Unlocking Experimental Design: Broadening Causal Discovery Applications

Helmholtz AI researchers and collaborators introduce a gradient-based causal approach for the problem of Bayesian optimal experimental design even in batch settings.

In simple terms, experimental design is about conducting the next experiments to identify the underlying system. In many applications, scientists come up with hypotheses and design experiments to test these hypotheses, but in many applications we need to derive these hypothesis from data and one wants to identify the system with as few experiments as possible due to costs and risks involved. The overall process can be very complex and computationally challenging.

Researchers have used a Bayesian framework to optimally explore the space of possible experiments, and in a data-driven way proposes the experiments to run next. This is especially important for applications with huge search spaces and limited human derived hypothesis e.g. for discovering underlying gene networks or discovering novel materials.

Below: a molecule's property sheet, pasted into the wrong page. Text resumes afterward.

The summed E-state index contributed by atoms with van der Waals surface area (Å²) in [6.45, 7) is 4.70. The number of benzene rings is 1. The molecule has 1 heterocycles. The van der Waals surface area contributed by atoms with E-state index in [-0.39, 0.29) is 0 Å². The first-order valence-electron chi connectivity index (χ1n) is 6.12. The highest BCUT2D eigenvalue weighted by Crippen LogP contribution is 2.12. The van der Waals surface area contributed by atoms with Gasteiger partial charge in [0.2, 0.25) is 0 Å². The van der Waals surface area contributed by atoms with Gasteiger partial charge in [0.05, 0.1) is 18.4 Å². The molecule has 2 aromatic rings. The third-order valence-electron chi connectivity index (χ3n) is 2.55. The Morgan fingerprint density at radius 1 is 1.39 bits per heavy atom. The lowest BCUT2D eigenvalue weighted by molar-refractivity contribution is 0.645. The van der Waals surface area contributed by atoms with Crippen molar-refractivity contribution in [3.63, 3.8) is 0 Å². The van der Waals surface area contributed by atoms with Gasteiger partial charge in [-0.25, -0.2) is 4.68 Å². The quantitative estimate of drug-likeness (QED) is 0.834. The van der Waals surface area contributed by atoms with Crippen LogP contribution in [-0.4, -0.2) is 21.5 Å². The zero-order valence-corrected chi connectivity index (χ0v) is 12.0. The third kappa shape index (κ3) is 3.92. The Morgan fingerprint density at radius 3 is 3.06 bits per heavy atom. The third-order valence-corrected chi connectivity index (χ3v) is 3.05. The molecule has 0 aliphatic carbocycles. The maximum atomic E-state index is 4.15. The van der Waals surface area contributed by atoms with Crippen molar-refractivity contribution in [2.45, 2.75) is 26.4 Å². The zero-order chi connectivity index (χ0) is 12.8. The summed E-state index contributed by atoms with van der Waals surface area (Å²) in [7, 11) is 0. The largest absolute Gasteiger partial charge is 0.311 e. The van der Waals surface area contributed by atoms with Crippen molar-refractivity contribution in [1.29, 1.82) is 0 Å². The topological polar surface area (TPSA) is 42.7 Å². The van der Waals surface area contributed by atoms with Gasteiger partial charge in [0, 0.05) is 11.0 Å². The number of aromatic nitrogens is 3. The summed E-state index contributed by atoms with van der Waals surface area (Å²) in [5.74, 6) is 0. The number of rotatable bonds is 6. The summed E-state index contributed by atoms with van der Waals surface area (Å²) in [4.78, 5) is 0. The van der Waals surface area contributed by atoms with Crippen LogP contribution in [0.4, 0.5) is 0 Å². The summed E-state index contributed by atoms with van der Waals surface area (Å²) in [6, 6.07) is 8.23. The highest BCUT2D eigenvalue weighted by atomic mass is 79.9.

In this work in a collaboration between Oxford University, Microsoft Research and Helmholtz Munich, Panagiotis Tigas, Yashas Annadani, Desi R. Ivanova, Andrew Jesson, Yarin Gal, Adam Foster and Stefan Bauer, propose a new method that uses causality to make the process more sample efficient. They introduce a gradient-based causal approach for the problem of Bayesian optimal experimental design in a batch setting without relying on specific assumptions about the causal model. 

Overall, their approach opens up new possibilities for experimental design in various applications compared to previous methods, making it easier to discover causal relationships in complex systems and applying them e.g. to large-scale CRISPR experiments as routinely explored in many experiments at Helmholtz Munich and around the globe. 

This work is a collaboration between University of Oxford, KTH Stockholm, Helmholtz AI, Microsoft Research and TU Munich, and has been published in Proceedings of the 40 the International Conference on Machine Learning in Honolulu, Hawaii, USA.

Original publication

Tigas, P., Annadani, Y., Ivanova, D.R., Jesson, A., Gal, Y., Foster, A., Bauer, S. (2023). Differentiable Multi-Target Causal Bayesian Experimental Design. Proceedings of the 40th International Conference on Machine Learning.